Gene Tenace in 1977 batted only .233, with 102 hits in 437 at bats. On the contrary, Doc Cramer in 1943 batted a cool .300, conisdered the mark of excellence by the batting average. He had 182 hits in 606 at bats.

On the surface, it appears that Cramer had the better year. His batting average was far higher, he played more, and he was a more skilled defensive player (a good center fielder as opposed to a poor catcher and first baseman). However, what the batting average leaves out is the equally important statistics of extra base hits and walks. Tenace had 43 extra base hits, 15 of them home runs, while Cramer had only 23, with one homer. Furthermore, Tenace walked 125 times, for an On-Base Percentage of .415 (hits plus walks plus hit by pitches divided by at bats plus walks plus hit by pitches plus sacrifice hits). Cramer only walked 31 times, for an OBP of .335.

When their statistics are tabulated Tenace's OBP and SLG (slugging percentage, total bases divided by at bats) are .415 and .410, clearly superior to Cramer's .335 and .348. Their Runs Created (an incredibly complicated formula that can best be approximated as total bases times on-base percentage) are 72 for Tenace and 71 for Cramer, even though Cramer played so much more. Cramer's On-Base plus Slugging was 94% of the league average, while Tenace's was 133% of his league average. There are many such examples of players like this; One must always make sure not to overestimate the value of the batting average; look instead at OBP, SLG, Runs Created, and Bill James' all-encompassing statistic, Win Shares.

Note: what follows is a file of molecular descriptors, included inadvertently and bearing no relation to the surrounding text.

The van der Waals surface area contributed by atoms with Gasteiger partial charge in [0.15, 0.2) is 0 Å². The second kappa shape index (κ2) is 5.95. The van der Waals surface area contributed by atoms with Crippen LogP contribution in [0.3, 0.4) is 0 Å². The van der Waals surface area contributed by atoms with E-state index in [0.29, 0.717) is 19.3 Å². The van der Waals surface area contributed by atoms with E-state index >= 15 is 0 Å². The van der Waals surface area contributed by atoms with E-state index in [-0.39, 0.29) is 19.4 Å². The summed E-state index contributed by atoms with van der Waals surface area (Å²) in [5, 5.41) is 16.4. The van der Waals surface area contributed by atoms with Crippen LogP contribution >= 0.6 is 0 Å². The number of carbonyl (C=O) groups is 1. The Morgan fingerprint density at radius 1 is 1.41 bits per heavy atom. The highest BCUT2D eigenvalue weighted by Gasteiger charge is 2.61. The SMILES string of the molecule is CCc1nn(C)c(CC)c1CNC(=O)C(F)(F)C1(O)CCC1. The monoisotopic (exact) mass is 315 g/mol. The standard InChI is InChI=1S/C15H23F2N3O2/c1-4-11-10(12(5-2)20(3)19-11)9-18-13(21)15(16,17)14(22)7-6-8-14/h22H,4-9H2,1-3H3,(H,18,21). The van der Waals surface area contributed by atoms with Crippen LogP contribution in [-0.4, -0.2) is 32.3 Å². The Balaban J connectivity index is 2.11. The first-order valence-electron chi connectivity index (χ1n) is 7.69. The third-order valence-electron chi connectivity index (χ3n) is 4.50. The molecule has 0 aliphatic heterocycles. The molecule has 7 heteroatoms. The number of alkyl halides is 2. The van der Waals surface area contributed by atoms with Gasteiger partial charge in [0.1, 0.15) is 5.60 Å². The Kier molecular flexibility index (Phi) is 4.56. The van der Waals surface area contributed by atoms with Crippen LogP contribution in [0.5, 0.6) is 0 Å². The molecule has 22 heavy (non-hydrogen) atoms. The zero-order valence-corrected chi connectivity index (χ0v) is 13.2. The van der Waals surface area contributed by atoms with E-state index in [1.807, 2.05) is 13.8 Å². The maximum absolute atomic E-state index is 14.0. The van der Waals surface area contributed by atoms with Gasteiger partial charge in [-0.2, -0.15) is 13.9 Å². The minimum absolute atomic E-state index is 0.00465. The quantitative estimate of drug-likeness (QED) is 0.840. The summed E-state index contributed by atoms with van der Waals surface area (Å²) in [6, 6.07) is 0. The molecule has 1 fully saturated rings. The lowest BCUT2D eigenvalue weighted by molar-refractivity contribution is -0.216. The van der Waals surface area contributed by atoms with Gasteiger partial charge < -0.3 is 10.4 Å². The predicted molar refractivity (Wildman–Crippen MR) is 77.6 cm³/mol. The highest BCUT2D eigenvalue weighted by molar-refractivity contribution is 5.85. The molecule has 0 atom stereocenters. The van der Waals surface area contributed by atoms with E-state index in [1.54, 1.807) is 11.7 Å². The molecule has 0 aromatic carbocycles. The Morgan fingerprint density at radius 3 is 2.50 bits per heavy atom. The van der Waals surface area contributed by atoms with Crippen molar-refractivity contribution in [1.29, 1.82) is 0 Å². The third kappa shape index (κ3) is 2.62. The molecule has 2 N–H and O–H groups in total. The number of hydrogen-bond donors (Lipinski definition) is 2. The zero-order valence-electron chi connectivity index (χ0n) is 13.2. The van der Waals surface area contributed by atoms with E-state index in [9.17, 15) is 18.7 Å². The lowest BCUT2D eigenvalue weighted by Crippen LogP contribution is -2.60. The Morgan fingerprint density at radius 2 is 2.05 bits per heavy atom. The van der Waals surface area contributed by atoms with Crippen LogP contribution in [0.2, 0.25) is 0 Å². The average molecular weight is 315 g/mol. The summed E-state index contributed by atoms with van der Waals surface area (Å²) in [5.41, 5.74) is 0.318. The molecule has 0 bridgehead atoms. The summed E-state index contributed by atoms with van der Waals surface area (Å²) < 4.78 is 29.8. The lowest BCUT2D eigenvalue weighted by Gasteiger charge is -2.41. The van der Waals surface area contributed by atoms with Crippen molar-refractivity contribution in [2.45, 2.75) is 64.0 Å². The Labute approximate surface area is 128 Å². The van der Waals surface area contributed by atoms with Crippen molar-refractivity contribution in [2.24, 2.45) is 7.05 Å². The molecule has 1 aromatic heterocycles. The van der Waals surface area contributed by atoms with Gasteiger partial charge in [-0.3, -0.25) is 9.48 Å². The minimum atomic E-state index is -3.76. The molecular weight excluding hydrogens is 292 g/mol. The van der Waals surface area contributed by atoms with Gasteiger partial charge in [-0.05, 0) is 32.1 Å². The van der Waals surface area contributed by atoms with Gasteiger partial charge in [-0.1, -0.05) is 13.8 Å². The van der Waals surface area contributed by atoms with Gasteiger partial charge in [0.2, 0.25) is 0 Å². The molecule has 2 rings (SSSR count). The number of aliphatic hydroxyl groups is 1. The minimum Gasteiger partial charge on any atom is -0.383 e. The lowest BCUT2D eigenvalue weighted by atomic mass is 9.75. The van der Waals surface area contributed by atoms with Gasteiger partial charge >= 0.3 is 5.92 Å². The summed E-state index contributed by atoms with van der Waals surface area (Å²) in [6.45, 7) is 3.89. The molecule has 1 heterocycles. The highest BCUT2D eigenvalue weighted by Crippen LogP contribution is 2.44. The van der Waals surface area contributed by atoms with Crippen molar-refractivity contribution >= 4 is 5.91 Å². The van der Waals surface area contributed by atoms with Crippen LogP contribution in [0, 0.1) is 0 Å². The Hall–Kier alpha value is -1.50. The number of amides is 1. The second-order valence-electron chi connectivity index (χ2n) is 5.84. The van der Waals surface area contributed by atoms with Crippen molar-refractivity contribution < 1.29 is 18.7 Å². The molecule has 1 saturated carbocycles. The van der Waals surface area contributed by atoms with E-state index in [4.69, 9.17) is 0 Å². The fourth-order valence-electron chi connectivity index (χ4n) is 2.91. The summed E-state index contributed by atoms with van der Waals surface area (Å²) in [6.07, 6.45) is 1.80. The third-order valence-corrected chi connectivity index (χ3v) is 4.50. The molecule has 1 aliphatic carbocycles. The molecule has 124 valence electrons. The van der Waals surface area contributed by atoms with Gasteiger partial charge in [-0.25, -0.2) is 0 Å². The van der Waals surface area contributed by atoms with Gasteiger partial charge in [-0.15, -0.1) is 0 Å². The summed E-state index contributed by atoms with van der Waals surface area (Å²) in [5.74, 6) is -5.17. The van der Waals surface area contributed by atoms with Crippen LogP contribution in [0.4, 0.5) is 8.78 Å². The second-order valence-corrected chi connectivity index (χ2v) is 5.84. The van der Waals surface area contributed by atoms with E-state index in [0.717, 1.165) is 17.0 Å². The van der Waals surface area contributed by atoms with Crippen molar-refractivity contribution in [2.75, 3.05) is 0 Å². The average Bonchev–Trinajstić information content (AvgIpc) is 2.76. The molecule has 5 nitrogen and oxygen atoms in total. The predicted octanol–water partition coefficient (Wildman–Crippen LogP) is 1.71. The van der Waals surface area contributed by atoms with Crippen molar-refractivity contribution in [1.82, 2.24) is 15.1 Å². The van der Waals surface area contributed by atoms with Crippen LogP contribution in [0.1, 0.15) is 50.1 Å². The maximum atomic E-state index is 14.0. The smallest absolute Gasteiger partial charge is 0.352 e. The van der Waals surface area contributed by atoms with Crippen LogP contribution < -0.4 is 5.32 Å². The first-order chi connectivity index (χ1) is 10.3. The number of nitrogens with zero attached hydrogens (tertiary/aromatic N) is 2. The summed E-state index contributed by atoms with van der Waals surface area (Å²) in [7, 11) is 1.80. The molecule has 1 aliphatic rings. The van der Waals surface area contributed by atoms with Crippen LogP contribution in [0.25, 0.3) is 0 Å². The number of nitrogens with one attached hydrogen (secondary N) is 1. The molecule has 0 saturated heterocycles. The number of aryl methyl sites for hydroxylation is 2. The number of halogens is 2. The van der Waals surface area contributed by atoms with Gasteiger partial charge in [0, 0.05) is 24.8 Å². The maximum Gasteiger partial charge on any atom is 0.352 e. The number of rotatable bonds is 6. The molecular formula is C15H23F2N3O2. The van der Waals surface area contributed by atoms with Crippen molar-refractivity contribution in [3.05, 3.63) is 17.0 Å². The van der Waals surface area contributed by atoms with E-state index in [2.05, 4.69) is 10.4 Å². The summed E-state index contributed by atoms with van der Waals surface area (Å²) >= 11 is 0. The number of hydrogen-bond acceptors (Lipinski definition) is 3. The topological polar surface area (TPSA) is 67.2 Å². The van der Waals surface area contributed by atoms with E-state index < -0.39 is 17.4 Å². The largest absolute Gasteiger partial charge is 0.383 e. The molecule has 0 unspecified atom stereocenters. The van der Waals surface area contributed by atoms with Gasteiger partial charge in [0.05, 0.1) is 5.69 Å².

Second on my blogging agenda is music. My taste in music varies greatly, but I am most intrigued by punk rock, pop rock, alternative, and emo. The following constitutes my strongest musical opinion.